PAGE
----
Horse Racing

Who’s hot ahead of the Tattersalls December sale?

The insatiable demand for ponies is evident in the figures recorded at Goffs last week with sales increasing 16% to €29,561,000 and the average increasing 16% to €40,110.

At the top end of the market, King (GB) dominated with three ponies by the Juddmonte-based stallion which sold for a total of €1,540,000 and one of Europe’s top horse racers Philipp Stauffenberg signed the mare. price 550,000 euros.

Tally-Ho Stud may be best known for being a salesman but they overtook Stauffenberg for the title of top spender by signing a deal to buy 19 ponies for €1,429,000. Juddmonte, Yeomanstown, BBA Ireland and Camas Park Stud were also present at the Goffs.

Aside from the last one, there were interesting trends that popped up last week that could well impact how this week’s Big December Sale at Tattersalls plays out.

What first season does the buyer want? Who are the emerging forces in the stallion ranks and where might the value lie at Tattersalls? We’ve tested all of that and more.

Stocks in Mehmas and New Bay are booming

It’s been a breakout year for Mehmas (Ire) and New Bay (GB), who raised their fees for 2023 after memorable campaigns for their respective progeny and, based on success, of the ponies at Goffs, they can once again be expected to play a leadership role at the Tattersalls.

Let’s start with Mehmas, a stallion who started his stallion career at Tally-Ho in 2017 for a fee of €12,500 and rose to €60,000 after another memorable campaign, featuring the athlete. sprint win in Group 1 Minzaal (Ire).

New Bay did the same thing at Ballylinch in that he climbed the ranks the hard way. He also joined the stallion ranks in 2017, for €20,000, but his fee for 2023 has increased to €75,000 from €37,500 with Bay Bridge (GB), Bayside Boy (Ire) and Saffron Beach (Ire) are trying their best to advertise their steed strength at the highest level this season.

Nine New Bays sold at Goffs for an average of €80,750, topped by ponies selling for €145,000 and €140,000, while Mehmas also had a similarly productive sale of 26 ponies. sold for an average price of €62,455. Mehmas’ four ponies broke the €100,000 mark with BBA Ireland going up to €160,000 to win a pony alongside the stallion.

What was clear about last week’s results was that Mehmas and New Bay were the emerging forces in the European stallion ranks. There are 30 Mehmas ponies and 16 New Bays at Tattersalls this week and it will be interesting to see how they perform.

Sergei To Splash?

The Whitsbury Manor Stud team must dip their toes into the market with some of Sergei Prokofiev’s (Can) first ponies to be knocked out by Goffs. It’s hard to know how that will prepare for a stellar campaign with the first stallion Havana Gray leading the way with the number of ponies about to be sold by Sergei Profkofiev at Tattersalls this week.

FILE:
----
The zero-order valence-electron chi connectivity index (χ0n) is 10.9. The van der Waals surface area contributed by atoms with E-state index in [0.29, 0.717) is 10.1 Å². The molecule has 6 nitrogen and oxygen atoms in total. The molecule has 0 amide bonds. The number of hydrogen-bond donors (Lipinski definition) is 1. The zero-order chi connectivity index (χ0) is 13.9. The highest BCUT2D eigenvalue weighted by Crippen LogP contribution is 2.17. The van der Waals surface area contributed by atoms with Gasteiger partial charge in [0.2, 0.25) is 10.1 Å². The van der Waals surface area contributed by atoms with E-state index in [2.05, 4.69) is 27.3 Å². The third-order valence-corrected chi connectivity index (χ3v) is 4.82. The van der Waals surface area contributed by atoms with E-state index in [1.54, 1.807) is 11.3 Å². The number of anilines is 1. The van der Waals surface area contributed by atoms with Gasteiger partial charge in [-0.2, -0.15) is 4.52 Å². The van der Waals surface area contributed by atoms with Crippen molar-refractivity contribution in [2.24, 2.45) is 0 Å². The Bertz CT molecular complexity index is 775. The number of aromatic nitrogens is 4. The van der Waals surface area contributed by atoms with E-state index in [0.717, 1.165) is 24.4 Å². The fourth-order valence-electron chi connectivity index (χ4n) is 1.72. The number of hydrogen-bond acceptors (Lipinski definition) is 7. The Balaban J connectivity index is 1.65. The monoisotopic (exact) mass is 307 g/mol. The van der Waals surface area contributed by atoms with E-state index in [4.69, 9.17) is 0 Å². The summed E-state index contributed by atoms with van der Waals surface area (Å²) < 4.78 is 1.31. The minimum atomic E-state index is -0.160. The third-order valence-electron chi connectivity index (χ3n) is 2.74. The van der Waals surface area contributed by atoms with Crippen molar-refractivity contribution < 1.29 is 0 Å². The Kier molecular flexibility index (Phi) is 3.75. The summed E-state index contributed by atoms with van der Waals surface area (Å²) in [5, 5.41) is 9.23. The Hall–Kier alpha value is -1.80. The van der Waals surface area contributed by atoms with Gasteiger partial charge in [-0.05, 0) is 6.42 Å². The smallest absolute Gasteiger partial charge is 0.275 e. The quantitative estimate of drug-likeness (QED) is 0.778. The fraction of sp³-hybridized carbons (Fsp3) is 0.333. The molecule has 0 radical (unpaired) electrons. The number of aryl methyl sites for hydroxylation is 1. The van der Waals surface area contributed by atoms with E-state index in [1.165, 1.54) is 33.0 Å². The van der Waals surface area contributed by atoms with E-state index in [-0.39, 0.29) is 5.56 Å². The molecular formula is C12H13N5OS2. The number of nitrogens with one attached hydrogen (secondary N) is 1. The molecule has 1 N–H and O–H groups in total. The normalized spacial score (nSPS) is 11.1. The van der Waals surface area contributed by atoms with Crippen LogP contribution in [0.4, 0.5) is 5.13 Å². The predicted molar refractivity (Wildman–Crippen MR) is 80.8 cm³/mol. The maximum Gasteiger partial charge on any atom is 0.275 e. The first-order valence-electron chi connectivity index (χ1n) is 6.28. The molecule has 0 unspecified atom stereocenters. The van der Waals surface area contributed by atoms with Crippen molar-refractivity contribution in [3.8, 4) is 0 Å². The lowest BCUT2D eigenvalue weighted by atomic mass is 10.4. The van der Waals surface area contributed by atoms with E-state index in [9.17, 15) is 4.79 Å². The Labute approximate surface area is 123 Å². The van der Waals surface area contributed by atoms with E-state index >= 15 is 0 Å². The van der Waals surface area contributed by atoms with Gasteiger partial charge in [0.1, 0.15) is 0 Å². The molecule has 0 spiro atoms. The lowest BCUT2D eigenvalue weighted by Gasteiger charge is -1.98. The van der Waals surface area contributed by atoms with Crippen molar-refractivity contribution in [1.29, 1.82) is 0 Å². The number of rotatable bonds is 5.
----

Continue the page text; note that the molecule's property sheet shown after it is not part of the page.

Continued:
The Goffs offering went well; One foal earns €52,000 while the WH Bloodstock team pays €45,000 for another. Of the six ponies sold at Goffs, they cost an average of €34,167. Not bad for a stallion costing £6,500 in his first season at the school.

Indeed, Sergei Prokofiev from the Scat Daddy line is proving to be very popular. He’s also obviously pretty good looking, as he raked in $1,100,000 as an aspiration before forging a decent career without snagging the top of Group 1 for Aidan O’Brien.

There are 60 ponies by Sergei Prokofiev at the Tattersalls this week. They should provide a better sample size of his position to the buyers.

Najd Stud Snap Up Foals

We’re used to seeing Najd Stud play a major role in the sale of training horses but it was interesting to see Saudi-based apparel contracting for four ponies at Goffs. Is that a sign of things to come at the Tattersalls this week?

Najd Stud didn’t turn off the lights in Goffs either. One foal Ghaiyyath (Ire) topped the total spending of €134,500 for five ponies. Interestingly, Shadwell’s Commonwealth Cup winner Eqtidaar (Ire) who takes second place next year for the first time, is among the purchases for €36,000 as well as a valuable Belardo (Ire) pony. price 3,500 € on the last day of the sale.

Sires based on Kildangan Come to Trumps

Speaking of Ghaiyyath, the Kildangan-based freshman got off to a solid start at Goffs with his first 11 ponies selling for €824,000, averaging €74,909.

Top Go players Pier House Stud bought the stallion’s top two ponies for €185,000 and €145,000 respectively, and few would be surprised if the four-time winner’s offers Winning in Group 1 also offers good discounts at Tattersalls.